Eero Saarinen was elected a fellow of the American Institute of Architects in 1952. He is also a winner of the AIA Gold Medal in 1962.
Saarinen is now considered as one of the masters of American 20th century architecture. There has been a surge of interest in Saarinen's work in recent years, including a major exhibition and several books. This is partly because of the Roche and Dinkeloo office having donated their Saarinen archives to Yale University, but also because Saarinen's oeuvre can be said to fit in with present-day concerns about pluralism of styles. He was criticized in his own time—most vociferously by critic Vincent Scully—for having no identifiable style; one explanation for this is that Saarinen adapted his modernist vision to each individual client and project, which were never exactly the same.
Designed by Eero Saarinen in 1956, In his purist approach to design, Finnish-born Eero Saarinen sought out the essential idea and reduced it to the most effective structural solution.. "I wanted to clear up the slum of legs." In his pedestal collection, which includes a dining, coffee and side table, Saarinen realized his ideal of formal unity: "Every significant piece of furniture has a holistic structure." Winner of the 1969 Museum of Modern Art Award.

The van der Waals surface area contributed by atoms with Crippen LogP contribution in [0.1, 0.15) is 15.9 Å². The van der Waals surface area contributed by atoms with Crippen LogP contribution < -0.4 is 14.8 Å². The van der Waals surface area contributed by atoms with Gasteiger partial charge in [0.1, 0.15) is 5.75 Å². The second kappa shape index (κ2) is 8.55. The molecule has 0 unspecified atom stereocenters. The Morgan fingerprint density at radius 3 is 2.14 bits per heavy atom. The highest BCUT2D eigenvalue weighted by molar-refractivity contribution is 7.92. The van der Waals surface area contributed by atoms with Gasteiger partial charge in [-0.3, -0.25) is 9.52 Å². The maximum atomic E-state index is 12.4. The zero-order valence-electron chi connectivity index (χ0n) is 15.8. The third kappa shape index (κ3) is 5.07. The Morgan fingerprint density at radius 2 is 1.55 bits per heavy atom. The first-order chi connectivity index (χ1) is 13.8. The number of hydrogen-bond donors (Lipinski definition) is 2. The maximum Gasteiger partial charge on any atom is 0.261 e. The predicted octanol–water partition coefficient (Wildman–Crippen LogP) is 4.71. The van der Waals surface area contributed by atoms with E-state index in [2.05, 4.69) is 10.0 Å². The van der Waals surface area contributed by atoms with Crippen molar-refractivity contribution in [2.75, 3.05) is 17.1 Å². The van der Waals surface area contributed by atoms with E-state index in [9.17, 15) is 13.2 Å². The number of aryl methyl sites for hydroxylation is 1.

The Tulip chair was designed by Eero Saarinen in 1955 and 1956 for the Knoll company of New York City. It was designed primarily as a chair to match the complementary dining table. The chair has the smooth lines of modernism and was experimental with materials for its time. The chair is considered a classic of industrial design.
The chair is often considered "space age" for its futuristic use of curves and artificial materials.
Type: Living Room Furniture
General Use: Home Furniture
Size: 50cm * 52cm * 82cm, Seat-H:44cm
Color: Red , orange, green, black